We might imagine that elderly people naturally require more rest as they age but fatigue can be a sign of something more serious in seniors. A six year study of seniors, published in the Journal of Gerontology, found that a lack of energy was associated with a 60 per cent greater death rate.
Many older adults rest during the day, often because of disturbed nights as a result of the need to use the bathroom or other medical conditions that interrupt sleep including restless legs, heartburn, or sleep apnea.
Excess fatigue and lethargy however, can be an indication that something else going on with the health of the elderly. Chronic sleepiness can be a sign of depression or may be a result of illness including heart and kidney disorders, lung disease, anemia, medication side effects or treatments for cancer. Many older people suffer from rheumatoid arthritis and in addition to pain, complain of fatigue as a symptom of the condition.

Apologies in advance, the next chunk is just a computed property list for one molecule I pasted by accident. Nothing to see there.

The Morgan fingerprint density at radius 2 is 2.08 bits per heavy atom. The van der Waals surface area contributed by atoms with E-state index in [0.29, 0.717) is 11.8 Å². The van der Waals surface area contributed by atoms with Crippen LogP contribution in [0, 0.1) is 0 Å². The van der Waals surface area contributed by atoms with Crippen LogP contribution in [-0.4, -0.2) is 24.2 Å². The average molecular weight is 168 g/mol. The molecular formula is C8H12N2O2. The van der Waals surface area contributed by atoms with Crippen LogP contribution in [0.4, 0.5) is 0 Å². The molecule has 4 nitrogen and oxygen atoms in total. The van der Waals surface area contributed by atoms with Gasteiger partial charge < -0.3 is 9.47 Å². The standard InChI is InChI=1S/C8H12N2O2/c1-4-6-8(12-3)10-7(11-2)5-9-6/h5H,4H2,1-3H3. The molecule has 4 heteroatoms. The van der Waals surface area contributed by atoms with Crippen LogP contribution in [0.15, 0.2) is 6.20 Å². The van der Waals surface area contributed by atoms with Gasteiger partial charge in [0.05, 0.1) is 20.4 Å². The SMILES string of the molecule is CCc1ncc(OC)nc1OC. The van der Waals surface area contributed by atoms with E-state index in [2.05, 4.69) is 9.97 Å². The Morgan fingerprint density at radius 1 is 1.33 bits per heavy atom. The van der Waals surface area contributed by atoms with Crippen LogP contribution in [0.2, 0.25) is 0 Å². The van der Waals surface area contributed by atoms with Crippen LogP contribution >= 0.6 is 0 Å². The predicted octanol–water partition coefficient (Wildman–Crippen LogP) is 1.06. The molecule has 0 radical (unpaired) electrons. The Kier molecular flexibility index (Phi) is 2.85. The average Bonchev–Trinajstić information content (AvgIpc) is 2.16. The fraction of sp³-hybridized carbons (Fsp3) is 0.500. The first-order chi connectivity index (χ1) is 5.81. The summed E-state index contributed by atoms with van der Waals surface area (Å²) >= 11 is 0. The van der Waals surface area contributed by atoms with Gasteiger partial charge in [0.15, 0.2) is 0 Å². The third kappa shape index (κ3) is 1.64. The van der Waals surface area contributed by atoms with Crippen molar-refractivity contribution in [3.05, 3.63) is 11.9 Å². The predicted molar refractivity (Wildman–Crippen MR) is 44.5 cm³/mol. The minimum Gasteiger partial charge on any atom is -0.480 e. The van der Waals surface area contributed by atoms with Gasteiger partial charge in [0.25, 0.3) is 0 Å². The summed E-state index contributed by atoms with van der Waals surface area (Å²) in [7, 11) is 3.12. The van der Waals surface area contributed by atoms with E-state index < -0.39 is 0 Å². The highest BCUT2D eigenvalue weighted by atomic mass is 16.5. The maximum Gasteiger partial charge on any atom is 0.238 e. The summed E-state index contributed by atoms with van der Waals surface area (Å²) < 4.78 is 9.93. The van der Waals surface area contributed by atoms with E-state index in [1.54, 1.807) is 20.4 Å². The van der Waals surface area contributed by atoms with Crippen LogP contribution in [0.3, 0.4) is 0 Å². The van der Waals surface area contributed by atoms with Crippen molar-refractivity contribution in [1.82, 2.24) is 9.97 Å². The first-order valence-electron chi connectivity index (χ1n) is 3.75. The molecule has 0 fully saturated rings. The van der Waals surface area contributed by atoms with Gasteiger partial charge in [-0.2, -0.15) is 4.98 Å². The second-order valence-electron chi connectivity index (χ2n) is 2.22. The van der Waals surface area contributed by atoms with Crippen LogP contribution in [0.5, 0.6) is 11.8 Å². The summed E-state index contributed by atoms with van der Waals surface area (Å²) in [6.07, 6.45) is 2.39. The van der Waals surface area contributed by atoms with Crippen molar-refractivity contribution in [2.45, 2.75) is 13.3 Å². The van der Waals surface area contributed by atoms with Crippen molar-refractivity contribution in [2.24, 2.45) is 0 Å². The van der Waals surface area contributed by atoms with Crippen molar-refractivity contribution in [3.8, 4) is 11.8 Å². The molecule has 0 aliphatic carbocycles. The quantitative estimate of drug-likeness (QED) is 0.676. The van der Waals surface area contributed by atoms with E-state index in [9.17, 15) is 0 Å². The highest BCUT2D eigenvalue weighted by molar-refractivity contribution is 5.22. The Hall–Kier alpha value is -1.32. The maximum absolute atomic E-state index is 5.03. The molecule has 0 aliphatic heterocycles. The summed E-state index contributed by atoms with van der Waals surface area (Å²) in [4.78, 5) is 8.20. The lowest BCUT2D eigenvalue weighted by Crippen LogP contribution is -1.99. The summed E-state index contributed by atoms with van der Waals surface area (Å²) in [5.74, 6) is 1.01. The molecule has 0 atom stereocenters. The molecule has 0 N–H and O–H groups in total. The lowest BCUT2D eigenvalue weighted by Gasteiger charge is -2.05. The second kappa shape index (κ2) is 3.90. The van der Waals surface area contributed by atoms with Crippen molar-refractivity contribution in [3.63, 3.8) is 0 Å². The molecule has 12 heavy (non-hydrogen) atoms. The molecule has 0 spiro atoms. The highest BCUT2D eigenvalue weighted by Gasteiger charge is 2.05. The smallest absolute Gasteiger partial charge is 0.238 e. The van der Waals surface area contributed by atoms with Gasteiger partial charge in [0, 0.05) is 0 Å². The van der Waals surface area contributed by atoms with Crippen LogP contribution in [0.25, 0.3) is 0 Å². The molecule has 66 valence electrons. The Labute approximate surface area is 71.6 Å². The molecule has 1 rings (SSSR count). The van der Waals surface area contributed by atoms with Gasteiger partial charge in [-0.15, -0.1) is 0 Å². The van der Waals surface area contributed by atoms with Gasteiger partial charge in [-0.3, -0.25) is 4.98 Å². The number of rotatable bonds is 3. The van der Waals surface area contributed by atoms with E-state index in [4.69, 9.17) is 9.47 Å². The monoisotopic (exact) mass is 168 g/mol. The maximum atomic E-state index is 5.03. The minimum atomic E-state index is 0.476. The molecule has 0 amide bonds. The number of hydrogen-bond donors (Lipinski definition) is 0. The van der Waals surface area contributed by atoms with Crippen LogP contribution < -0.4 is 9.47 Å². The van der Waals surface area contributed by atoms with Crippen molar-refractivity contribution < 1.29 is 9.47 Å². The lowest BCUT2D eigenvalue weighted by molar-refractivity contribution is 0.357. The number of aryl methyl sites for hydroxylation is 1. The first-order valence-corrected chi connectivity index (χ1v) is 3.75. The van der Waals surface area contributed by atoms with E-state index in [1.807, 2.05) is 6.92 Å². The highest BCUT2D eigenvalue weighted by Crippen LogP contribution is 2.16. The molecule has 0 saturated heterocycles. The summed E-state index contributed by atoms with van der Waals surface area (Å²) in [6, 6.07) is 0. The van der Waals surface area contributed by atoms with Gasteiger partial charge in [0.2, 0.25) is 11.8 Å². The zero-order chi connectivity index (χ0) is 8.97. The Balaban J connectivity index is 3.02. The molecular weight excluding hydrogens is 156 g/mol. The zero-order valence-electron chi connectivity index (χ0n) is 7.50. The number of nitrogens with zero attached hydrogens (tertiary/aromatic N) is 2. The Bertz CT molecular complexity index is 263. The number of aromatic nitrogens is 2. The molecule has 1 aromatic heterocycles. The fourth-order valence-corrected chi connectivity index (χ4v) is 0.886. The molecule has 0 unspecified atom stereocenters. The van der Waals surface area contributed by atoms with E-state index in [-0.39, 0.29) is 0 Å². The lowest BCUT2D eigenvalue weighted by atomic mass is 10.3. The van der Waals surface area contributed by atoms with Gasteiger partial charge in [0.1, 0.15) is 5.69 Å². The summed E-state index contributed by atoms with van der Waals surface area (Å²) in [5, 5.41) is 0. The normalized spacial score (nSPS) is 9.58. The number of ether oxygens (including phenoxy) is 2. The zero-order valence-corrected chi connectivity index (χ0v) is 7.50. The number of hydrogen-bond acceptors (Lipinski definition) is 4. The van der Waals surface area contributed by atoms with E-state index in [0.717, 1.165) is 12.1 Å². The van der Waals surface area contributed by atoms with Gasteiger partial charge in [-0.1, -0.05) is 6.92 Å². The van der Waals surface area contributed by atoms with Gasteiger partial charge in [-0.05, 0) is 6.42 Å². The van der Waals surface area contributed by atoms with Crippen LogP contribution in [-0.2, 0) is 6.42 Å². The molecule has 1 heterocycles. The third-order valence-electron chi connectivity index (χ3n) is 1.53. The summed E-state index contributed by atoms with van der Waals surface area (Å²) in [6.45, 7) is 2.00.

Depression, which may stem from grief over a lost loved one, financial strain, loss of control over one’s life in old age or anxiety, can cause fatigue and loss of energy. Boredom and a poor diet may also leave seniors feeling tired.
Re-engaging in physical and social activities, eating a more nutritious diet, avoiding excess alcohol or caffeine and maintaining a good sleep/wake cycle are just a few strategies to bring a sense of energy and well being back to life in the golden years.
If you notice unexplained chronic fatigue in an elderly loved-one that persists weeks or even month, encourage them or a caregiver to seek medical attention.